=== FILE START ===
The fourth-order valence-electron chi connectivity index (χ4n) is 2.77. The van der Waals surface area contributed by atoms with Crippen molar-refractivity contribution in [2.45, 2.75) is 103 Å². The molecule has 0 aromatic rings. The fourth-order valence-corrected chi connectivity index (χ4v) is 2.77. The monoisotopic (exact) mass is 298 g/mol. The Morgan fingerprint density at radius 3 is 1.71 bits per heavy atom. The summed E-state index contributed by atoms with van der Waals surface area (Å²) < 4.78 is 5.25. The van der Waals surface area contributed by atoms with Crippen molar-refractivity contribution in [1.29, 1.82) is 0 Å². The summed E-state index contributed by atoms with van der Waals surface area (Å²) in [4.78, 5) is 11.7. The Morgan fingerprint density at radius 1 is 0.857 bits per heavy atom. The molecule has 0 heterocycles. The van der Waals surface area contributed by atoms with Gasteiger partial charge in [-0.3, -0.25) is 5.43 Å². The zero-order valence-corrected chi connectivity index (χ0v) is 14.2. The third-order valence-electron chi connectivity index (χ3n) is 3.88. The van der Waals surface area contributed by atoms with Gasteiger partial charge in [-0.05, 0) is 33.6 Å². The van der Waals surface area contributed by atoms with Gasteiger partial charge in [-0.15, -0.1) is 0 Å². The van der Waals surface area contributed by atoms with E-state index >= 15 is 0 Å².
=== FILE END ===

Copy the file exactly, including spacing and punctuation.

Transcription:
The fourth-order valence-electron chi connectivity index (χ4n) is 2.77. The van der Waals surface area contributed by atoms with Crippen molar-refractivity contribution in [2.45, 2.75) is 103 Å². The molecule has 0 aromatic rings. The fourth-order valence-corrected chi connectivity index (χ4v) is 2.77. The monoisotopic (exact) mass is 298 g/mol. The Morgan fingerprint density at radius 3 is 1.71 bits per heavy atom. The summed E-state index contributed by atoms with van der Waals surface area (Å²) < 4.78 is 5.25. The van der Waals surface area contributed by atoms with Crippen molar-refractivity contribution in [1.29, 1.82) is 0 Å². The summed E-state index contributed by atoms with van der Waals surface area (Å²) in [4.78, 5) is 11.7. The Morgan fingerprint density at radius 1 is 0.857 bits per heavy atom. The molecule has 0 heterocycles. The van der Waals surface area contributed by atoms with Gasteiger partial charge in [-0.3, -0.25) is 5.43 Å². The zero-order valence-corrected chi connectivity index (χ0v) is 14.2. The third-order valence-electron chi connectivity index (χ3n) is 3.88. The van der Waals surface area contributed by atoms with Gasteiger partial charge in [-0.05, 0) is 33.6 Å². The van der Waals surface area contributed by atoms with Gasteiger partial charge in [-0.15, -0.1) is 0 Å². The van der Waals surface area contributed by atoms with E-state index >= 15 is 0 Å².